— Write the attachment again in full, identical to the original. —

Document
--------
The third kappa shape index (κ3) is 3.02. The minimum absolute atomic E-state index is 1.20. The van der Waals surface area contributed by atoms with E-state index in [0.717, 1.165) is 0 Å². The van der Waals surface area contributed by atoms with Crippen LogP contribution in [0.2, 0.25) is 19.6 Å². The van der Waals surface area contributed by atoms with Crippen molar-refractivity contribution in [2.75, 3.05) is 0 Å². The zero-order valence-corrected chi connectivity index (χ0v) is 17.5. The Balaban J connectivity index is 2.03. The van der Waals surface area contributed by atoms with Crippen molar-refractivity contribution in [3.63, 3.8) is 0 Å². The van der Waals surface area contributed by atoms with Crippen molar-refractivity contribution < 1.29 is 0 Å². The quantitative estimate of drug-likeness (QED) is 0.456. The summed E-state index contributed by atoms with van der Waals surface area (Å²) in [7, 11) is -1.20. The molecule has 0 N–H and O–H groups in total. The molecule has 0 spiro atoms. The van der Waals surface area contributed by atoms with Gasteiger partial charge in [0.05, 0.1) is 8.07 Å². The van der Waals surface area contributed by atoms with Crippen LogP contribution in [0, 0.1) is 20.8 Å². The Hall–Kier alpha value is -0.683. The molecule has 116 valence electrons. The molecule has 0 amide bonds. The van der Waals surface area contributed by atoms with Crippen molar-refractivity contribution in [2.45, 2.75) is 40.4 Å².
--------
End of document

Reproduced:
The third kappa shape index (κ3) is 3.02. The minimum absolute atomic E-state index is 1.20. The van der Waals surface area contributed by atoms with E-state index in [0.717, 1.165) is 0 Å². The van der Waals surface area contributed by atoms with Crippen LogP contribution in [0.2, 0.25) is 19.6 Å². The van der Waals surface area contributed by atoms with Crippen molar-refractivity contribution in [2.75, 3.05) is 0 Å². The zero-order valence-corrected chi connectivity index (χ0v) is 17.5. The Balaban J connectivity index is 2.03. The van der Waals surface area contributed by atoms with Crippen molar-refractivity contribution in [3.63, 3.8) is 0 Å². The van der Waals surface area contributed by atoms with Crippen molar-refractivity contribution < 1.29 is 0 Å². The quantitative estimate of drug-likeness (QED) is 0.456. The summed E-state index contributed by atoms with van der Waals surface area (Å²) in [7, 11) is -1.20. The molecule has 0 N–H and O–H groups in total. The molecule has 0 spiro atoms. The van der Waals surface area contributed by atoms with Gasteiger partial charge in [0.05, 0.1) is 8.07 Å². The van der Waals surface area contributed by atoms with Crippen LogP contribution in [0, 0.1) is 20.8 Å². The Hall–Kier alpha value is -0.683. The molecule has 116 valence electrons. The molecule has 0 amide bonds. The van der Waals surface area contributed by atoms with Crippen molar-refractivity contribution in [2.45, 2.75) is 40.4 Å².